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VOL. 36 | NO. 49 | Friday, December 07, 2012

Adding a new twist to Southern favorites

By Hollie Deese

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Lump crabmeat hushpuppies from Bacon & Caviar Gourmet Catering.

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Nashville is at the center of a trend, and it doesn’t have anything to do with music, television or, sadly, pro football. Music City’s food is suddenly a shining star, and seemingly everyone has noticed.

“We do a lot of events for people coming into town to celebrate Nashville, so they wouldn’t come here and not do Southern,” says Jim Hagy, owner of Chef’s Market Café and Takeaway in Goodlettsville. “Southern food is really hot right now. It is a national trend, kind of everywhere.”

The goal is simple. Make amazing food like mama would, then serve it in a way that elevates it to four-star status.

Bill Reynolds, owner of the Cajun-influenced A Dream Come True Catering in Nashville, has experienced first-hand what sprucing up the presentation can do for the popularity of a dish.

“You you don’t want just plain old country cooking, you want to feel that it is special,” he says. “When I put gumbo on a buffet line with a coffee mug next to it, Nashvillians walk right by it. But, pass out gumbo shooters, and you can’t put them out fast enough – just by taking a Southern item and turning it into something cool.”

‘Upscale funky twist’

Locals have come around to the trend, eschewing generic plates and embracing the local cuisine that for so long was considered nothing special. Paul Johnson of Bacon and Caviar catering in Nashville saw the need when he and partner Ed Smith launched the catering division in 2008, then built their whole philosophy around it. Their business has grown 30 percent each year for the past four years.

“I think people get right away what Bacon and Caviar means,” Johnson says. “We do really Southern food with an upscale funky twist to it. We have the two barbecue restaurants, and lot of it is barbecue related, but we push it to a different level.”

Think a cornbread BLT with pesto, bacon, feta and red onion or smoked catfish paté with red onion and cream cheese remoulade.

Monica Holmes, event planner, caterer and owner of the Clean Plate Club, says Southern staples such as beef tenderloin, shrimp and crab cakes are perennial holiday favorites.

She often adds a twist. For example, Holmes will soon cater a holiday party at the Parthenon in which she’s planning on combining Southern and Greek elements with shrimp and grits made with oregano and feta cheese.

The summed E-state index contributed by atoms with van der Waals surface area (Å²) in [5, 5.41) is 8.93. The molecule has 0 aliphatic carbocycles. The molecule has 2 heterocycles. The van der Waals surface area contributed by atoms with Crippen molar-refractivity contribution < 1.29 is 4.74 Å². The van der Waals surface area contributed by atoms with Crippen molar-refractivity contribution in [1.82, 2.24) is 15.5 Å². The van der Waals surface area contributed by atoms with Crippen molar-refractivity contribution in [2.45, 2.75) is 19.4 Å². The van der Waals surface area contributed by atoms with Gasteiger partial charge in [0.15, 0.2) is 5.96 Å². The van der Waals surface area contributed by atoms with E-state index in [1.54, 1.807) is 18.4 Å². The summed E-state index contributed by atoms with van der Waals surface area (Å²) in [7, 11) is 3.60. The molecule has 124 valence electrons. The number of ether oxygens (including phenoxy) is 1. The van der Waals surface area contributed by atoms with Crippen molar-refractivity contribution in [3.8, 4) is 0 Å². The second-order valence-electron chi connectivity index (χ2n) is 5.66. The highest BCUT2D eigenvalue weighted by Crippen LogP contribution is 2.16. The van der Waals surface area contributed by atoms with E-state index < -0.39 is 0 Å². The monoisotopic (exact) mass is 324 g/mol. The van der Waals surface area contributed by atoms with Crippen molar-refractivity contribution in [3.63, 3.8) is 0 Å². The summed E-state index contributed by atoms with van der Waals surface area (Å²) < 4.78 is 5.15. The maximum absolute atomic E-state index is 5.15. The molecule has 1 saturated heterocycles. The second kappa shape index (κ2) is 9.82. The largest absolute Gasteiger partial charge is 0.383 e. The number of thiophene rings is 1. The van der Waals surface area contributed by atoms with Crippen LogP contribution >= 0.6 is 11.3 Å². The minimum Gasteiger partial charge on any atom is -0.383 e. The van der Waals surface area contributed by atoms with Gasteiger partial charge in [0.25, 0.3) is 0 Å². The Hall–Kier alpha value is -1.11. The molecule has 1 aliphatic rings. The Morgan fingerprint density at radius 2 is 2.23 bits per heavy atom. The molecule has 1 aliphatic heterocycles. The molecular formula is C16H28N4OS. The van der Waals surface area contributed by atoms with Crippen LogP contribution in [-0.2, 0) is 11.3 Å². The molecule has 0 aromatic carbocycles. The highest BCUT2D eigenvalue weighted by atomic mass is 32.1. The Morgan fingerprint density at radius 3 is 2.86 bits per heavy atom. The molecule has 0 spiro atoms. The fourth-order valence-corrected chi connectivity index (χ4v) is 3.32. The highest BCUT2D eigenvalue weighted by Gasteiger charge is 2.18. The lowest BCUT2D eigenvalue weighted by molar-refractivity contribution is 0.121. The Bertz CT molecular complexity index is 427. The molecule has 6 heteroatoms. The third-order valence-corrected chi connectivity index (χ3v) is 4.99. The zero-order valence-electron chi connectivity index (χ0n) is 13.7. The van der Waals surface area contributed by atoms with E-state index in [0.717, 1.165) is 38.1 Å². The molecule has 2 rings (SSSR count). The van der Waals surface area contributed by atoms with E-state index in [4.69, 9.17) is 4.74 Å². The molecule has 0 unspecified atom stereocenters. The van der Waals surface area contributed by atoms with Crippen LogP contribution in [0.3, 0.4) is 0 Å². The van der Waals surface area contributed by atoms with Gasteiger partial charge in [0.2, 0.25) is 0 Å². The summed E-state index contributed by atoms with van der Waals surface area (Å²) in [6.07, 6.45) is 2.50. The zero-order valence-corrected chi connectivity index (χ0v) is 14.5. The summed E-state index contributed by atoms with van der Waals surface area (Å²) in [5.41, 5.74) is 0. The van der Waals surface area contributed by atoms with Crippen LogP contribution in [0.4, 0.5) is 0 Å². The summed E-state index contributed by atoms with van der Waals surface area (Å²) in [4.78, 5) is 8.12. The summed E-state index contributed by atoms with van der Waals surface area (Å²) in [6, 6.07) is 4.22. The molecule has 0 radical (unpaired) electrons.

Amy Parman, an event planner at CJ’s on the Square in Franklin, also gives a big thumbs up for Southern food at holiday parties.

“It’s a fact. You see a lot of chicken tenders, fried green tomatoes and biscuits,” Parman says.

Charcuterie is also making waves and will more so in 2013.

“You see people wanting to experiment with different slices of meats, pork fat, pork belly, and now you are seeing lamb belly coming in,” Hagy says.

Rustic feel, easy flow

To go along with the homey feeling Southern food can bring, Erika Hunt of Classic Party Rentals in Nashville says customers are clamoring for a shabby chic look for their events, which melds perfectly with the warming nature of food. Many clients bring in rustic farm tables and soft lighting this holiday season as opposed to green and red festive overload.

“People like to use the higher-end stuff for holiday parties, the crystal vs. the glass, the silver vs. the stainless steel to get that rich feeling,” Hunt says. “People want more of a cabin, winter wonderland feeling using berries and warm lighting. I am noticing people are very sensitive to it being a holiday party as opposed to being for one specific holiday, and that goes for corporate parties but also intimate gatherings at people’s houses.”

Long buffet tables – and their accompanying long lines – are out in Nashville these days, replaced by food stations.

“Stations have grown,” says Reynolds, who has been doing them for 20 years, including for the Lipton tennis tournament in Miami. “For years, we have been doing stations, and now they have become very popular. When I first came to Nashville, buffets were much more common, but most of the venues can’t seat all the people at once.”

Stations also allow for 50 percent seating as more partiers mingle and walk around.

The goal for any holiday party is to give the client what they want, no matter what that might be.

“Everyone knows their team,” planner Randi Lesnick says. “Anyone I deal with says ‘These are huge drinkers. Or these guys are a meat-and-potatoes crowd. Or these people love to dance.’ They know who their people are and that is what they try to cater to.”

Linda Bryant contributed to this story.

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